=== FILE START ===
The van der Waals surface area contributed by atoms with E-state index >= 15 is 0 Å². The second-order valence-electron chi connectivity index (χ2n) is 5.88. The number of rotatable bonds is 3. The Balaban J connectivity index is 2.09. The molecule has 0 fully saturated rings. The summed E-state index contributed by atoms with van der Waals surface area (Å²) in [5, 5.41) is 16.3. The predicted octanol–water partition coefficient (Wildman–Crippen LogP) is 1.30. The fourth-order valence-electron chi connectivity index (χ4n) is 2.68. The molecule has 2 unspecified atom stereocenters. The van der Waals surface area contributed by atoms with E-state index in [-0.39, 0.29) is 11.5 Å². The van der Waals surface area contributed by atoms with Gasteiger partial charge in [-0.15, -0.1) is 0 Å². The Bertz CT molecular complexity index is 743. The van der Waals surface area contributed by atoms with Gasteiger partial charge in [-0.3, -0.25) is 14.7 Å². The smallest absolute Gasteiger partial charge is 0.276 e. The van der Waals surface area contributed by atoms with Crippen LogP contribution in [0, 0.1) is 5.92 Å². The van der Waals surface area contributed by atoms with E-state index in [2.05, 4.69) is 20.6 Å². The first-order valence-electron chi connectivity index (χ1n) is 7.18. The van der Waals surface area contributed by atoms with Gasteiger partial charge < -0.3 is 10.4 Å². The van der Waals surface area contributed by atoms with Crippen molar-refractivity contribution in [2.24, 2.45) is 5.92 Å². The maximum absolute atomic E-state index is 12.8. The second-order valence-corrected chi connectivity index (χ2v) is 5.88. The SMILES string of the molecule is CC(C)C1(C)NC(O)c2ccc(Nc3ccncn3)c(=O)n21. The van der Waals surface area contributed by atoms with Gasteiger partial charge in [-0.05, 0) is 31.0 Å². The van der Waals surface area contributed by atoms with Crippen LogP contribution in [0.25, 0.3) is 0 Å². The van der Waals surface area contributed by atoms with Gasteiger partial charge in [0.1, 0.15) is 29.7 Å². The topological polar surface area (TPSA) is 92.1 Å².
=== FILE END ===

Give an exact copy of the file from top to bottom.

The van der Waals surface area contributed by atoms with E-state index >= 15 is 0 Å². The second-order valence-electron chi connectivity index (χ2n) is 5.88. The number of rotatable bonds is 3. The Balaban J connectivity index is 2.09. The molecule has 0 fully saturated rings. The summed E-state index contributed by atoms with van der Waals surface area (Å²) in [5, 5.41) is 16.3. The predicted octanol–water partition coefficient (Wildman–Crippen LogP) is 1.30. The fourth-order valence-electron chi connectivity index (χ4n) is 2.68. The molecule has 2 unspecified atom stereocenters. The van der Waals surface area contributed by atoms with E-state index in [-0.39, 0.29) is 11.5 Å². The van der Waals surface area contributed by atoms with Gasteiger partial charge in [-0.15, -0.1) is 0 Å². The Bertz CT molecular complexity index is 743. The van der Waals surface area contributed by atoms with Gasteiger partial charge in [-0.3, -0.25) is 14.7 Å². The smallest absolute Gasteiger partial charge is 0.276 e. The van der Waals surface area contributed by atoms with Crippen LogP contribution in [0, 0.1) is 5.92 Å². The van der Waals surface area contributed by atoms with E-state index in [2.05, 4.69) is 20.6 Å². The first-order valence-electron chi connectivity index (χ1n) is 7.18. The van der Waals surface area contributed by atoms with Gasteiger partial charge < -0.3 is 10.4 Å². The van der Waals surface area contributed by atoms with Crippen molar-refractivity contribution in [2.24, 2.45) is 5.92 Å². The maximum absolute atomic E-state index is 12.8. The second-order valence-corrected chi connectivity index (χ2v) is 5.88. The SMILES string of the molecule is CC(C)C1(C)NC(O)c2ccc(Nc3ccncn3)c(=O)n21. The van der Waals surface area contributed by atoms with Gasteiger partial charge in [-0.05, 0) is 31.0 Å². The van der Waals surface area contributed by atoms with Crippen LogP contribution in [0.25, 0.3) is 0 Å². The van der Waals surface area contributed by atoms with Gasteiger partial charge in [0.1, 0.15) is 29.7 Å². The topological polar surface area (TPSA) is 92.1 Å².